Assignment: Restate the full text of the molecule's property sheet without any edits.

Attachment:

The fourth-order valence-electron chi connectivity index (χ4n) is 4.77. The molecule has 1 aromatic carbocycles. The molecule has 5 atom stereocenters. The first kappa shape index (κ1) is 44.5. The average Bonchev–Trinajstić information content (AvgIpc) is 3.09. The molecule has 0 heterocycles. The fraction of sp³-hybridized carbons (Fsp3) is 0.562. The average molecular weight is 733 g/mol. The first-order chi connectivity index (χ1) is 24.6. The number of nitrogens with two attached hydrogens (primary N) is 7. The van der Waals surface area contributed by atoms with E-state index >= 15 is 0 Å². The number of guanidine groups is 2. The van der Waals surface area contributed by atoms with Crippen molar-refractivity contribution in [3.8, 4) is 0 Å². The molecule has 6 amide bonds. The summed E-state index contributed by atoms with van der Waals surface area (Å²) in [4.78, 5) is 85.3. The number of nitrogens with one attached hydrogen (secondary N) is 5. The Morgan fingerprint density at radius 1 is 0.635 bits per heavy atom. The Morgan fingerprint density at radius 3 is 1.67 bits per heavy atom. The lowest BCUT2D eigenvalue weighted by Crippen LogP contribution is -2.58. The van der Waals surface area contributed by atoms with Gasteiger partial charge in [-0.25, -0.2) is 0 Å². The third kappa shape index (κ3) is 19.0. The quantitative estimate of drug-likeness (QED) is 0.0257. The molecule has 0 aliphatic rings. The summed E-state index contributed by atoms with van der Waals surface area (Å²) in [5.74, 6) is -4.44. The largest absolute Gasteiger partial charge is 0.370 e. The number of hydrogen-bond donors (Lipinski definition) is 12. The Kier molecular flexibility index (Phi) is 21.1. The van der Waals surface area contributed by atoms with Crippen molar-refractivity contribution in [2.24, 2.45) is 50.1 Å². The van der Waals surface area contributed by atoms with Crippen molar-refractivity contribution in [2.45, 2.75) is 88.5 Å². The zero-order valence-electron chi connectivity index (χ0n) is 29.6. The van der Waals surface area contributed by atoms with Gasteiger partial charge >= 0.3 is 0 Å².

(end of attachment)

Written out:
The fourth-order valence-electron chi connectivity index (χ4n) is 4.77. The molecule has 1 aromatic carbocycles. The molecule has 5 atom stereocenters. The first kappa shape index (κ1) is 44.5. The average Bonchev–Trinajstić information content (AvgIpc) is 3.09. The molecule has 0 heterocycles. The fraction of sp³-hybridized carbons (Fsp3) is 0.562. The average molecular weight is 733 g/mol. The first-order chi connectivity index (χ1) is 24.6. The number of nitrogens with two attached hydrogens (primary N) is 7. The van der Waals surface area contributed by atoms with E-state index >= 15 is 0 Å². The number of guanidine groups is 2. The van der Waals surface area contributed by atoms with Crippen molar-refractivity contribution in [3.8, 4) is 0 Å². The molecule has 6 amide bonds. The summed E-state index contributed by atoms with van der Waals surface area (Å²) in [4.78, 5) is 85.3. The number of nitrogens with one attached hydrogen (secondary N) is 5. The Morgan fingerprint density at radius 1 is 0.635 bits per heavy atom. The Morgan fingerprint density at radius 3 is 1.67 bits per heavy atom. The lowest BCUT2D eigenvalue weighted by Crippen LogP contribution is -2.58. The van der Waals surface area contributed by atoms with Gasteiger partial charge in [-0.25, -0.2) is 0 Å². The third kappa shape index (κ3) is 19.0. The quantitative estimate of drug-likeness (QED) is 0.0257. The molecule has 0 aliphatic rings. The summed E-state index contributed by atoms with van der Waals surface area (Å²) in [5.74, 6) is -4.44. The largest absolute Gasteiger partial charge is 0.370 e. The number of hydrogen-bond donors (Lipinski definition) is 12. The Kier molecular flexibility index (Phi) is 21.1. The van der Waals surface area contributed by atoms with Crippen molar-refractivity contribution in [2.24, 2.45) is 50.1 Å². The van der Waals surface area contributed by atoms with Crippen molar-refractivity contribution in [2.45, 2.75) is 88.5 Å². The zero-order valence-electron chi connectivity index (χ0n) is 29.6. The van der Waals surface area contributed by atoms with Gasteiger partial charge >= 0.3 is 0 Å².